Hello there, everyone. I’m so close to getting this musical project done that I can hardly wait! Unfortunately, after switching my focus from photography to the music project, I totally left the rest of you guys in the dust. I figured I should write another blog so you folks wouldn’t forget about me or think that I’d given up on the whole music ministry thing (which I am absolutely NOT giving up on!).
            I’ve been thinking about how crazy-cold it’s been around here lately and sometimes wondering if it’s God’s way of telling us, “Slow down! Stay inside the house and take a break for once! Take time to smell the flowers!” (“Smell the flowers,” of course, being a figurative term. It’s much too cold outside for flowers.)
            But think about it: We are a society obsessed with work. Everyone is almost always busy. Just look afile8301245763269t the highway sometime and try to count how many cars pass by in a minute. I bet you’ll lose count. Schedules are crammed, people are stressed, and we really don’t feel responsible unless we’re constantly working on something–to say nothing of the Christmas season we’ve just whizzed through in what felt like thirty seconds, not thirty days.
            I’m definitely not saying that work itself is a bad thing. God gave Adam work as a blessing and a joy, even before the fall into sin (Genesis 2:15). But too much of anything is not good and can often turn dangerous. I believe that lately the devil’s been trying to use the time I’ve spent starting up a music ministry to turn me away from Bible study and time alone with God. I’m sure it’s happened to you many times: “Oh, I haven’t done Bible study yet today! But I’ve got this project I’ve got to finish before tomorrow, and so many other things that need doing…I’ll save Bible study for later.” And later turns into…almost never. (It seems kind of like what happened to me whenever I thought of writing this blog, too.)
            This is more than just procrastination. It’s exchanging one task for another, believing that there’s no time for both. It’s placing something else above Bible study. It’s breaking the first commandment: “You shall have no other gods before me” (Exodus 20:3, NIV). In other words, it’s saying that some other project you have to do is more important than God.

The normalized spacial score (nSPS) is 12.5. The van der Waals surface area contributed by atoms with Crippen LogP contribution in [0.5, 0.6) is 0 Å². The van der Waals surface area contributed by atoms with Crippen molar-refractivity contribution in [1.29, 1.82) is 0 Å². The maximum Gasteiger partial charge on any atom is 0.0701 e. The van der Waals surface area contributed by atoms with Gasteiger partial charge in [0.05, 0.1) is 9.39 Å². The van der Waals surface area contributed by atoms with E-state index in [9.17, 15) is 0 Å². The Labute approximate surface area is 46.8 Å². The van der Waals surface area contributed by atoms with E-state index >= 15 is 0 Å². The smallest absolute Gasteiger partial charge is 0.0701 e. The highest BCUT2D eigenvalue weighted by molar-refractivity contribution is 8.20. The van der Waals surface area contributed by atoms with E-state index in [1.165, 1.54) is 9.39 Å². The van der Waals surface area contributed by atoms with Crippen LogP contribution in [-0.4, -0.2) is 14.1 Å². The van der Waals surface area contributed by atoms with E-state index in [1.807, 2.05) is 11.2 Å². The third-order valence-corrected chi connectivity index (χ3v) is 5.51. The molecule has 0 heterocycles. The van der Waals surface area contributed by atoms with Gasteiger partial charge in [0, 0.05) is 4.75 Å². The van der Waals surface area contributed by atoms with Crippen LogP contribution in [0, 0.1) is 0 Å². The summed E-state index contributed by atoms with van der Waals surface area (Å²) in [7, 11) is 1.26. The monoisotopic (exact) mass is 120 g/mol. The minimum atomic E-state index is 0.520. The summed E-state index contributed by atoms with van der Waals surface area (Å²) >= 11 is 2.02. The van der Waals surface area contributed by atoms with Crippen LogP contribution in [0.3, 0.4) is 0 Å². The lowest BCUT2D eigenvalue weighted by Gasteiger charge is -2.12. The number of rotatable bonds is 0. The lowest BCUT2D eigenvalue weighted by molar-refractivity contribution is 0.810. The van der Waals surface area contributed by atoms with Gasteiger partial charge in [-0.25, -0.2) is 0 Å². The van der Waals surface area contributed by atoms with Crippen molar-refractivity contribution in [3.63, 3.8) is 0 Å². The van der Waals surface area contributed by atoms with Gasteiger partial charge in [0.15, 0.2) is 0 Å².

I think that’s why he sent us into the wintery blast of unheard-of wind chills. I think he’s saying to us (me especially), “Look, you don’t have to go to school today. It’s too cold to run errands. Almost everything’s closed down. Why don’t you close down, too? Spend a little time with me once. I miss hearing from you.”
            I once heard our current connection status with God explained in this way: Suppose you say to your spouse, “I am super busy. I have a huge list of important stuff that needs to get done. So I’ll carve out some time for you for an hour on Sunday, for thirty seconds before each meal, and maybe a minute or so before bed. All of the rest of the time, I won’t be able to talk to you. But I think we’ll stay close enough, don’t you?” Your relationship with your spouse would not last long at all.
            Yes, work is important for our survival on this earth and for maintaining relationships with other family members and coworkers. But so is time with our Savior. Our connection with God is not just a religion, or a belief, or a commitment. It’s a relationship that needs to be fostered and cared for often, more than once a day.
            We make time for the things we want to make time for. Spending time with God is a choice, not something controlled by chance. How about we find the balance between work and our precious Savior? And let’s do it today, before later turns into almost never.
            God bless your day!
            Alicia Michelle
            “Yes, my soul, find rest in God; my hope comes from him (Psalm 62:5, NIV).